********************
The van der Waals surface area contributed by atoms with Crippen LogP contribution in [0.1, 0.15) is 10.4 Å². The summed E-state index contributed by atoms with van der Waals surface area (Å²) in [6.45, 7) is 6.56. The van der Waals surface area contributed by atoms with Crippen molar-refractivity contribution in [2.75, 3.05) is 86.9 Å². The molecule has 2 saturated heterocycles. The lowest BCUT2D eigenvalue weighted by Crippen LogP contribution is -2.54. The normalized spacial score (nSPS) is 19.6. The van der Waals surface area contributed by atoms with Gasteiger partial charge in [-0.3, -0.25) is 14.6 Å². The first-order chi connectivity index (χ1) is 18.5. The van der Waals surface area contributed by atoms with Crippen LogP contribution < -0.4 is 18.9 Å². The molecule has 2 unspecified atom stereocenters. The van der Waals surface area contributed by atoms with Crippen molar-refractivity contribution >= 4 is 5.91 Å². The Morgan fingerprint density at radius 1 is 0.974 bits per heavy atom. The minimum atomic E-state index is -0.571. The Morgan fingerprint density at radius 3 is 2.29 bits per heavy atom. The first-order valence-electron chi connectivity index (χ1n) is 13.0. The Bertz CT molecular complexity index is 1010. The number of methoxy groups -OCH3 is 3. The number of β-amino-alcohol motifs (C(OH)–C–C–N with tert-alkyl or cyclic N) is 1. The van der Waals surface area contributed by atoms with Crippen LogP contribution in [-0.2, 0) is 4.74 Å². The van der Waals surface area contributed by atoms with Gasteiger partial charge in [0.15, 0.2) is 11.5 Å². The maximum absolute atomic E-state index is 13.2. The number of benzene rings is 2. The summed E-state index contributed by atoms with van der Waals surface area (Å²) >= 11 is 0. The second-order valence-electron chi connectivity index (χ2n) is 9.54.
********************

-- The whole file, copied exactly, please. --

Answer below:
The van der Waals surface area contributed by atoms with Crippen LogP contribution in [0.1, 0.15) is 10.4 Å². The summed E-state index contributed by atoms with van der Waals surface area (Å²) in [6.45, 7) is 6.56. The van der Waals surface area contributed by atoms with Crippen molar-refractivity contribution in [2.75, 3.05) is 86.9 Å². The molecule has 2 saturated heterocycles. The lowest BCUT2D eigenvalue weighted by Crippen LogP contribution is -2.54. The normalized spacial score (nSPS) is 19.6. The van der Waals surface area contributed by atoms with Gasteiger partial charge in [-0.3, -0.25) is 14.6 Å². The first-order chi connectivity index (χ1) is 18.5. The van der Waals surface area contributed by atoms with Crippen LogP contribution < -0.4 is 18.9 Å². The molecule has 2 unspecified atom stereocenters. The van der Waals surface area contributed by atoms with Crippen molar-refractivity contribution >= 4 is 5.91 Å². The Morgan fingerprint density at radius 1 is 0.974 bits per heavy atom. The minimum atomic E-state index is -0.571. The Morgan fingerprint density at radius 3 is 2.29 bits per heavy atom. The first-order valence-electron chi connectivity index (χ1n) is 13.0. The Bertz CT molecular complexity index is 1010. The number of methoxy groups -OCH3 is 3. The number of β-amino-alcohol motifs (C(OH)–C–C–N with tert-alkyl or cyclic N) is 1. The van der Waals surface area contributed by atoms with Crippen LogP contribution in [-0.2, 0) is 4.74 Å². The van der Waals surface area contributed by atoms with Gasteiger partial charge in [0.15, 0.2) is 11.5 Å². The maximum absolute atomic E-state index is 13.2. The number of benzene rings is 2. The summed E-state index contributed by atoms with van der Waals surface area (Å²) >= 11 is 0. The second-order valence-electron chi connectivity index (χ2n) is 9.54.